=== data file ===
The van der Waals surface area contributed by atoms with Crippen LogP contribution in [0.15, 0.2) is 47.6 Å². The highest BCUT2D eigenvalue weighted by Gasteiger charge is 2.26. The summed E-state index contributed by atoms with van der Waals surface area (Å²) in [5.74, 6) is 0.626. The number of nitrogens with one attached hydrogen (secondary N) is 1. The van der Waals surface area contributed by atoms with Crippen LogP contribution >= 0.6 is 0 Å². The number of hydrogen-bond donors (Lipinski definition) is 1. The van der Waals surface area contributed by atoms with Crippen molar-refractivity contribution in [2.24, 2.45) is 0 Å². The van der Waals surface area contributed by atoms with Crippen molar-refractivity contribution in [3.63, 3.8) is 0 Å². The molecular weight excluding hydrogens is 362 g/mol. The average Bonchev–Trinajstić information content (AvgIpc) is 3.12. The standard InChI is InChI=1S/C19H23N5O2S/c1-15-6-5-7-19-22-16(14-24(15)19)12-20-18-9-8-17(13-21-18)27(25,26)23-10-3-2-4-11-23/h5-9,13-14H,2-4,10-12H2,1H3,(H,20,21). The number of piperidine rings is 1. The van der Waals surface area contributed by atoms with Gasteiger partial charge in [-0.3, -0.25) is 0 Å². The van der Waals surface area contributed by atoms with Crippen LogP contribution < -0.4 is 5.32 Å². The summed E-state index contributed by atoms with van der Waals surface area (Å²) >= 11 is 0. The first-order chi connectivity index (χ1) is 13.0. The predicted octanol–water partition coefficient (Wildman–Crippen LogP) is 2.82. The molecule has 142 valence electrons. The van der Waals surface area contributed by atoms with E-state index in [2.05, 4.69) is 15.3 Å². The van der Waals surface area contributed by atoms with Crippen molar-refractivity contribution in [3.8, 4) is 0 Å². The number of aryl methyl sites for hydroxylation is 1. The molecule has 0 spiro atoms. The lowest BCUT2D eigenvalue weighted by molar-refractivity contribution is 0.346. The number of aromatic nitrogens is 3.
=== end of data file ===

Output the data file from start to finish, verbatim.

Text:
The van der Waals surface area contributed by atoms with Crippen LogP contribution in [0.15, 0.2) is 47.6 Å². The highest BCUT2D eigenvalue weighted by Gasteiger charge is 2.26. The summed E-state index contributed by atoms with van der Waals surface area (Å²) in [5.74, 6) is 0.626. The number of nitrogens with one attached hydrogen (secondary N) is 1. The van der Waals surface area contributed by atoms with Crippen LogP contribution >= 0.6 is 0 Å². The number of hydrogen-bond donors (Lipinski definition) is 1. The van der Waals surface area contributed by atoms with Crippen molar-refractivity contribution in [2.24, 2.45) is 0 Å². The van der Waals surface area contributed by atoms with Crippen molar-refractivity contribution in [3.63, 3.8) is 0 Å². The molecular weight excluding hydrogens is 362 g/mol. The average Bonchev–Trinajstić information content (AvgIpc) is 3.12. The standard InChI is InChI=1S/C19H23N5O2S/c1-15-6-5-7-19-22-16(14-24(15)19)12-20-18-9-8-17(13-21-18)27(25,26)23-10-3-2-4-11-23/h5-9,13-14H,2-4,10-12H2,1H3,(H,20,21). The number of piperidine rings is 1. The van der Waals surface area contributed by atoms with Gasteiger partial charge in [-0.3, -0.25) is 0 Å². The van der Waals surface area contributed by atoms with Crippen LogP contribution < -0.4 is 5.32 Å². The summed E-state index contributed by atoms with van der Waals surface area (Å²) >= 11 is 0. The first-order chi connectivity index (χ1) is 13.0. The predicted octanol–water partition coefficient (Wildman–Crippen LogP) is 2.82. The molecule has 142 valence electrons. The van der Waals surface area contributed by atoms with E-state index in [2.05, 4.69) is 15.3 Å². The van der Waals surface area contributed by atoms with Crippen molar-refractivity contribution in [3.8, 4) is 0 Å². The number of aryl methyl sites for hydroxylation is 1. The molecule has 0 spiro atoms. The lowest BCUT2D eigenvalue weighted by molar-refractivity contribution is 0.346. The number of aromatic nitrogens is 3.